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My Zen Master has curly golden hair and a wet nose

My Zen Master has curly golden hair and a wet nose

Every dog, in its come-what-may doggedness, has a lot to teach us mere humans about the art of living in the here and now.

"Tom-Tom too will go, as will I. For now, we have the daily practice, inexorably developing my understanding."

When I agreed to pool resources with my ex-wife of 10 years, and move into a new house with her and my teenage children, little did I expect to come face to face with a Zen master in canine form.

Looking into his placid eyes, beneath a flourish of golden spaniel curls, I ask him, “Why, Tom-Tom? Why are we here?”

He says nothing. But he knows. It is for me to learn, and so I embark on the journey.

His provenance, via the Sedgefield Tennis Club, where he announced his availability after the passing of his former ‘owner’ (people think they own dogs, but Tom-Tom has taught me this is an illusion) is uncertain.

He was invited into the home of my now deceased ex-mother-in-law, and inherited by my ex-wife/housemate, an avowed “non-dog person”, shortly before we moved in together.

She has decamped to Austria to be with her partner for a few months, giving Tom-Tom and I the space we need to deepen our practice.

I draw on the tools I have used as a theatrical improvising performer to navigate the challenges Tom-Tom presents me daily.

Chiefly, these are to abandon any set ideas of an outcome, and not to try and guide the day’s narrative in a particular direction.

Anything can happen. A virus might suddenly appear, forcing me indoors, instantly removing my livelihood, and threatening my future and that of my fellow citizens. Of the world!

To Tom-Tom, this is of little consequence. A trifling affair. He looks up as a squirrel leaps along the garden wall, and he smiles inside, then barks. This brings him joy.

Like the changing seasons, impervious to the frolics of humankind, Tom-Tom seems to have accepted his dog-state, and does not fight against it.

Improvisers, too, work with what they have and find it sufficient to their purpose, which is to build a meaningful, even beautiful, narrative.

They are therefore very good at noticing everything in their surroundings. They listen deeply, accepting ‘offers’ – the stimuli and cues they are provided – and building on them.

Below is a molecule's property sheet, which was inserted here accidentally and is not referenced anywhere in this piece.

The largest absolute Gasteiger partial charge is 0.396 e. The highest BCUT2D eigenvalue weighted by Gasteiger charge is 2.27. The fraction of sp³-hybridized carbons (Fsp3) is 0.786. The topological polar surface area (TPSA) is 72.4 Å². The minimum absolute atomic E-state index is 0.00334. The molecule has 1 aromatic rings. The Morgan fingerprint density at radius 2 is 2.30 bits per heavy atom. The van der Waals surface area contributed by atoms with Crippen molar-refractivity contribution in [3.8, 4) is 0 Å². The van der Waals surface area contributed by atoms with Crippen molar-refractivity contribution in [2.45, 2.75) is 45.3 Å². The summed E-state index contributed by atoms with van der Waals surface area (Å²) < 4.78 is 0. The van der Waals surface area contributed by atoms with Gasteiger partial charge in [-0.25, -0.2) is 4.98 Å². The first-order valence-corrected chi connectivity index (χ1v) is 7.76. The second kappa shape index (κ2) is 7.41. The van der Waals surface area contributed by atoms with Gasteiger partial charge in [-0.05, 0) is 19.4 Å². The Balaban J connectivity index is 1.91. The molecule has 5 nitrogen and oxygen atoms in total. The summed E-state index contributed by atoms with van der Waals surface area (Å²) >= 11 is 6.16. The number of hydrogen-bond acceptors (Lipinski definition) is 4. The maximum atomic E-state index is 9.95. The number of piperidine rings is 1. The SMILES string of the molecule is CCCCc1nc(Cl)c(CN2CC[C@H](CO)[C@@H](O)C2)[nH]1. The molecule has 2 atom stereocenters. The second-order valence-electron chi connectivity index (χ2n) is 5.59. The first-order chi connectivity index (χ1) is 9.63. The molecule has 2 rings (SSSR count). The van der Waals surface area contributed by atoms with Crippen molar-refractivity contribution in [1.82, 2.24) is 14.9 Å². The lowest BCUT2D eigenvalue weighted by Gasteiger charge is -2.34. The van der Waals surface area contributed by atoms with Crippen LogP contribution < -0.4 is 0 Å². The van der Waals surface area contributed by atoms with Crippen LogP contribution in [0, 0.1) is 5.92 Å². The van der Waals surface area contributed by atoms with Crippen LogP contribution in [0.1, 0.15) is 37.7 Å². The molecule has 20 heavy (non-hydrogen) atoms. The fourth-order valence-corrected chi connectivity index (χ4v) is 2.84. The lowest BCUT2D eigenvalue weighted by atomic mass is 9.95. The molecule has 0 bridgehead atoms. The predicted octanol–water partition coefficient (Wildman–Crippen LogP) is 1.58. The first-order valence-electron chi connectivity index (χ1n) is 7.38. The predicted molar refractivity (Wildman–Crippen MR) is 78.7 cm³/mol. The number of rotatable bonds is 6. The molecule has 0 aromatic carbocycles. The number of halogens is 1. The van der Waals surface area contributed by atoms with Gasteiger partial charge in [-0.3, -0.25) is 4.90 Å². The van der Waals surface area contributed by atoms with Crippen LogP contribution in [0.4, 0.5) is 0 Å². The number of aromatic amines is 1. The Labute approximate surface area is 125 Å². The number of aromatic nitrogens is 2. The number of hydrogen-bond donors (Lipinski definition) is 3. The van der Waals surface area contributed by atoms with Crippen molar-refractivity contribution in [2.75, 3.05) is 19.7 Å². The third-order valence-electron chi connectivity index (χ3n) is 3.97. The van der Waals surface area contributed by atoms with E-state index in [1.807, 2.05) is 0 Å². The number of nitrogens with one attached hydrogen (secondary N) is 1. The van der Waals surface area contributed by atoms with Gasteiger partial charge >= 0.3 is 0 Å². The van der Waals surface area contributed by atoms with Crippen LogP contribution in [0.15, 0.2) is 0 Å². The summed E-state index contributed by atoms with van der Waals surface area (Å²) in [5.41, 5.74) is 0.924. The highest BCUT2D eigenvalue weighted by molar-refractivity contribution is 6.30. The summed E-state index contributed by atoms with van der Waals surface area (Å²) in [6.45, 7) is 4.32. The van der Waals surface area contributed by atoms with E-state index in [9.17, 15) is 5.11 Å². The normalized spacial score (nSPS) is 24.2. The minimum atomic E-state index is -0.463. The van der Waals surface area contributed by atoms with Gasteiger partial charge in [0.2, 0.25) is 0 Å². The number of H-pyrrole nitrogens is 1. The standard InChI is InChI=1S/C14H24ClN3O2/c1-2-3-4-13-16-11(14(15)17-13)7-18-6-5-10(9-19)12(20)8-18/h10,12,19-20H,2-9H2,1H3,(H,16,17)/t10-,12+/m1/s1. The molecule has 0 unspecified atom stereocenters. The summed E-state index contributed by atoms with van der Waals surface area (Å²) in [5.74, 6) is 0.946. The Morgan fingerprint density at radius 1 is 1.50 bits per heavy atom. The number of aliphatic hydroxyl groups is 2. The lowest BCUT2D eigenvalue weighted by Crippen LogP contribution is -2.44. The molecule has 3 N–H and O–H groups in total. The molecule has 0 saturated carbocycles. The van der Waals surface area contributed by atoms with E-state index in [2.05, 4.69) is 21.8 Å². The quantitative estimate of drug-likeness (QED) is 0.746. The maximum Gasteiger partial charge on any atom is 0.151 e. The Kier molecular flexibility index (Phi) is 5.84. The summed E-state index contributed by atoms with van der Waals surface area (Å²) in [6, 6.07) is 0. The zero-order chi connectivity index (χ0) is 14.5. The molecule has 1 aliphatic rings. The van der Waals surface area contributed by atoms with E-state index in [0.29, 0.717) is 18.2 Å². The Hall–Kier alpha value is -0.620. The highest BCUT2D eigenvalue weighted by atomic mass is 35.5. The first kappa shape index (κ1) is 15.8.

This state of presence and acceptance is necessary for the story onstage to proceed. Improvisers are chivalrous. They give way and let go.

Did I mention teenagers? Like the gun in a Chekhov play, we know that they will go off, and are central to the plot.

And here Tom-Tom’s guidance, coupled with my ‘improv’ tools, has also come into play, as the unpredictable offers made by the teens must be accepted and worked with, every day.

Their development is characterised by constant change. Things that didn’t happen a few weeks ago, now take place continually.

It can be bewildering and destabilising for a crusty parent like me. I need a way to help me understand and respond.

This house itself is a new and temporary configuration, which will be left when schooling ends, and we make our separate ways into the world.

As hard as it is to accept that my role as a parent is to become obsolete, I have to learn to let go. This is my journey. Accept and use what’s there, and build on it.

Tom-Tom too will go, as will I. For now, we have the daily practice, inexorably developing my understanding.

I have to let go of clean floors and clean furniture. I have to let go of the bulbs I planted when we moved here in the autumn.

Tom-Tom presents them to me, withered and uprooted on the driveway, or astride a hole he’s dug.

Enlightenment seems impossible when I gasp at the severed sweet-pea vines, or the uprooted clivias that sit against the garden wall.

Put them back in, say Tom-Tom’s eyes, go on then. “You can go back,” he seems to say, somehow channelling Bob Dylan, “but you can’t go back all the way. Let go, move on. It’s a new day. When am I taking you for my walk?”

Sean O'Connor

Change expert, Sean O'Connor, believes that the big change equals big opportunity.

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